8. 8. • “inadvertent, careless, or accidental contact” or • “deliberate or purposeful work-related actions…” (inspection, testing, cleaning, maintenance, troubleshooting, lubrication, adjustment, servicing, etc…) • Standard does not address deliberate or purposeful, NON-work-related actions Preamble: § 56/57.14107 [FR, Page 32509] Guards are meant to protect persons from:
  9. 9. Belt Conveyor Components to Guard • Head & tail pulleys • Take-up & bend pulleys • Return rollers (Subject to miner’s exposure) • Drive & power transmission components
  10. 10. Types of Guarding • Point-of-contact guarding • Location guarding • Area guarding
  11. 11. Point-of-Contact Guards OK
  12. 12. Point of Contact Guards OK
  13. 13. Guarding by Location OK The distance from the head drive pulley to the ground is greater than 7 feet.
  14. 14. Guarded by Location? 8 feet
  15. 15. Area Guarding from MSHA’s 2004 “Guide to Equipment Guarding” Handbook An area guard is a barrier which prevents entry of a miner into an area containing moving machine parts, thus preventing contact with the moving parts. Effective area guards may require additional practices and provisions, such as signage, locks, color coding, etc., in addition to the physical barrier. When designing, installing, and/or using area guards, consider: Security of the area Is the area guard difficult to defeat? Is it locked or bolted? Does the guard prevent entry into the area and is the guard difficult to defeat? How will the moving machine parts be shut down before entry? Will the guard be interlocked with the hazardous equipment so entry will automatically shut down the moving parts? Will manual shutdown be used? Is the area guard easily recognized as a guard? Are warning signs or color coding in use? Frequency of entry into the guarded area Frequently accessed areas may not be suitable for area guarding. Number of people requiring access into guarded area If a large number of people need access to an area, then area guarding may not be suitable. Education and training in proper procedures Does the work force understand who may enter area guards? Have lock-out, tag-out procedures been addressed?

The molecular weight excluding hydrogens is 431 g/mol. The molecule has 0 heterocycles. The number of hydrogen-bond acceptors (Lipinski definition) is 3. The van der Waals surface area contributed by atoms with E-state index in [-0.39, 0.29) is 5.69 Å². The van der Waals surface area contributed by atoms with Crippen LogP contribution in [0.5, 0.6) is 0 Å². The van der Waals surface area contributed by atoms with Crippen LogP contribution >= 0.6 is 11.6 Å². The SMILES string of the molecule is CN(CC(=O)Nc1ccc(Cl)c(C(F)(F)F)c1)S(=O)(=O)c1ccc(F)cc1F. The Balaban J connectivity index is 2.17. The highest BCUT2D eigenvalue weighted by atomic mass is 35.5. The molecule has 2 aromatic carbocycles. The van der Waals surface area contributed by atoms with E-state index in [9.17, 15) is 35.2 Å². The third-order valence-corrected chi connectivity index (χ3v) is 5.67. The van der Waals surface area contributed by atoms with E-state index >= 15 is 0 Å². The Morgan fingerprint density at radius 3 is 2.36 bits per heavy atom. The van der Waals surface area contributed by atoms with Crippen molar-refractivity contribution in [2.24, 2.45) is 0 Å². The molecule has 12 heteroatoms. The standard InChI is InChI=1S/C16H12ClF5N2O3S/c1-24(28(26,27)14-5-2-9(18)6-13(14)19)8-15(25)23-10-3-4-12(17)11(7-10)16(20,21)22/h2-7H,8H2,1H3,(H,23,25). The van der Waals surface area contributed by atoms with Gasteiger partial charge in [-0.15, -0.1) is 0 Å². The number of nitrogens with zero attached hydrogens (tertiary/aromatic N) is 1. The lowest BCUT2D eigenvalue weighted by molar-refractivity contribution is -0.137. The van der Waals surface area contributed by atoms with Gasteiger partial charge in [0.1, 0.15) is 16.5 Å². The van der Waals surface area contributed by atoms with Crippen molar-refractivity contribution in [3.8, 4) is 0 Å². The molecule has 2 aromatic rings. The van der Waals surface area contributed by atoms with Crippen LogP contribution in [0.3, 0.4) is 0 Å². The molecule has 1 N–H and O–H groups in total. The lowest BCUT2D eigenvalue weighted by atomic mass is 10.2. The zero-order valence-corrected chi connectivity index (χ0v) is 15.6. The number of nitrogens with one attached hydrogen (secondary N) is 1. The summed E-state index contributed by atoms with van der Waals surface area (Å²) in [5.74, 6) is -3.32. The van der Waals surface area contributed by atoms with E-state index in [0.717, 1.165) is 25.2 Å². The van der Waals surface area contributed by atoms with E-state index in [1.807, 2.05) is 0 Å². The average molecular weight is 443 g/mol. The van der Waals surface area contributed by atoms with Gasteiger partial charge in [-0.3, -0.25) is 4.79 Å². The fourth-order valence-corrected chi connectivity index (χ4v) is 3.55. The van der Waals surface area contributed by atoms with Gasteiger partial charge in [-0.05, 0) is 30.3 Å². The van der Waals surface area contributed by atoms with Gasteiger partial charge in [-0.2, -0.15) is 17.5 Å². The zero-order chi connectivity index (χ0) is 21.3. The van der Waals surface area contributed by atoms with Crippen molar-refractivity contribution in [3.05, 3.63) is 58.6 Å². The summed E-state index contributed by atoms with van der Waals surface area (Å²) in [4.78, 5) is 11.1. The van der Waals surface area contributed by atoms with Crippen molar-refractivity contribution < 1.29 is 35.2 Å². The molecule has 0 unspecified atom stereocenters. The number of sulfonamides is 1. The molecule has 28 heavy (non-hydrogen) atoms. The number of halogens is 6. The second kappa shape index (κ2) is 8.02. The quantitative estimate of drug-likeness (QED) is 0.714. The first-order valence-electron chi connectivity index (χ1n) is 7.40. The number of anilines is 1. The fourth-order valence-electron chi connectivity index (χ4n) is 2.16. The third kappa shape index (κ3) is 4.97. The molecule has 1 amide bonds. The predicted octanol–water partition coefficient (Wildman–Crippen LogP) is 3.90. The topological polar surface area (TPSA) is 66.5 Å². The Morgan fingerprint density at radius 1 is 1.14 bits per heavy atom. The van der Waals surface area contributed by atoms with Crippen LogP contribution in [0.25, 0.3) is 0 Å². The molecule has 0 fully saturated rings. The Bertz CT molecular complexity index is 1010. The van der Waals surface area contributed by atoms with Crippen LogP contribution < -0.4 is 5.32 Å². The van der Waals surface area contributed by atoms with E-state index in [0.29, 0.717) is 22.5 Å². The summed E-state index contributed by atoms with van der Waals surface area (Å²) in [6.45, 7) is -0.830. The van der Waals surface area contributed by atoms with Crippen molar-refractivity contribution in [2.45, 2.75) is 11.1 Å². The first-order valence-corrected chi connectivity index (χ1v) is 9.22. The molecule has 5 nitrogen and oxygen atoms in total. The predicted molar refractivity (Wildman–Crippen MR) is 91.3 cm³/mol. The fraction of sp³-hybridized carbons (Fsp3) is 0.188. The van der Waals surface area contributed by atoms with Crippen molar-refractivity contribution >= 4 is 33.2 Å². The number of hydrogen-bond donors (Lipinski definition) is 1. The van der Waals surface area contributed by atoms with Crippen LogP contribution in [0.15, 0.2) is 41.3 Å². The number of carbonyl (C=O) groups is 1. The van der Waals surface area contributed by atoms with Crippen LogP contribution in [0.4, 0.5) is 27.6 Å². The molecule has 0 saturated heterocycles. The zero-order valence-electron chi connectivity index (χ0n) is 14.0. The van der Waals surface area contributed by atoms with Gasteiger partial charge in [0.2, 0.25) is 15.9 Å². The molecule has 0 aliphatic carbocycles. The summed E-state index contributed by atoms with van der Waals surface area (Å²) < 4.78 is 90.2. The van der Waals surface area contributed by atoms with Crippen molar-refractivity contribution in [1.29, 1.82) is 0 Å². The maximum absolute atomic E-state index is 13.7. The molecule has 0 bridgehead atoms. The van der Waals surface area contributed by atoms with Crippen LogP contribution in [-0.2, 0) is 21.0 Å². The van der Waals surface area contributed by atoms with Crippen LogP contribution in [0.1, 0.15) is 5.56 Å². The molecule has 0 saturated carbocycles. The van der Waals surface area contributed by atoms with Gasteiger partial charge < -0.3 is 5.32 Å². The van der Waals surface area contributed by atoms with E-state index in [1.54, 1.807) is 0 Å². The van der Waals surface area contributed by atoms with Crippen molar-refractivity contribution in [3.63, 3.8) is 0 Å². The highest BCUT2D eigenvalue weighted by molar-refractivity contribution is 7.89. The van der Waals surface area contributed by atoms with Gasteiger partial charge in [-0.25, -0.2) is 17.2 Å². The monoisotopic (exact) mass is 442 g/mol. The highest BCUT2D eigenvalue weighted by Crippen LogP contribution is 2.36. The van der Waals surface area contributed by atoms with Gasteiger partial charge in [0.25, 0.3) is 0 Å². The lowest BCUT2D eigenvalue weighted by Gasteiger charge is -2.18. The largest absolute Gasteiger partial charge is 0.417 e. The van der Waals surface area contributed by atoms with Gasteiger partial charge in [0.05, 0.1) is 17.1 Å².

16. 16. Area Guarding OK
  17. 17. Chains used as an area guard are easily bypassed. Non-compliant.
  18. 18. Area Guarding This area guard is not securely fastened and it is easily bypassed.
  19. 19. Area Guarding Noncompliant and ineffective. Frequent access is required under the unguarded return roller.
  20. 20. Inadvertent Contact Guard removed
  21. 21. Work-Related Contact Head pulley must be guarded.
  22. 22. Inadvertent or Work-Related Contact Tail pulley must be guarded underneath to prevent inadvertent contact.
  23. 23. Inadvertent or Work-Related Contact Tail pulley guards must extend closer to the ground along sides and in front.
  24. 24. Inadvertent or Work-Related Contact The tail pulley can be accessed by the unguarded opening.
  25. 25. Purposeful Non- Work-Related Actions OK
  26. 26. Purposeful Non- Work-Related Actions OK
  27. 27. • “… the standard is intended to clarify the performance objective of guards. The standard does not specify the type of material to be used for guarding, but expanded metal or transparent safety plastics are examples of alternatives...” Materials for Guard Construction Preamble: § 56/57.14107 [FR, Page 32509]
  28. 28. Metals Metal floor grating Expanded metal mesh Sheet metal OK
  29. 29. Metals Chain link fence Punched plate Metal mesh OK
  30. 30. Screen Cloth OK
  31. 31. Rubber Violation of 56.14112(b). Not securely in place
  32. 32. Rubber OK OK Violation of 56.14112(b). Not securely in place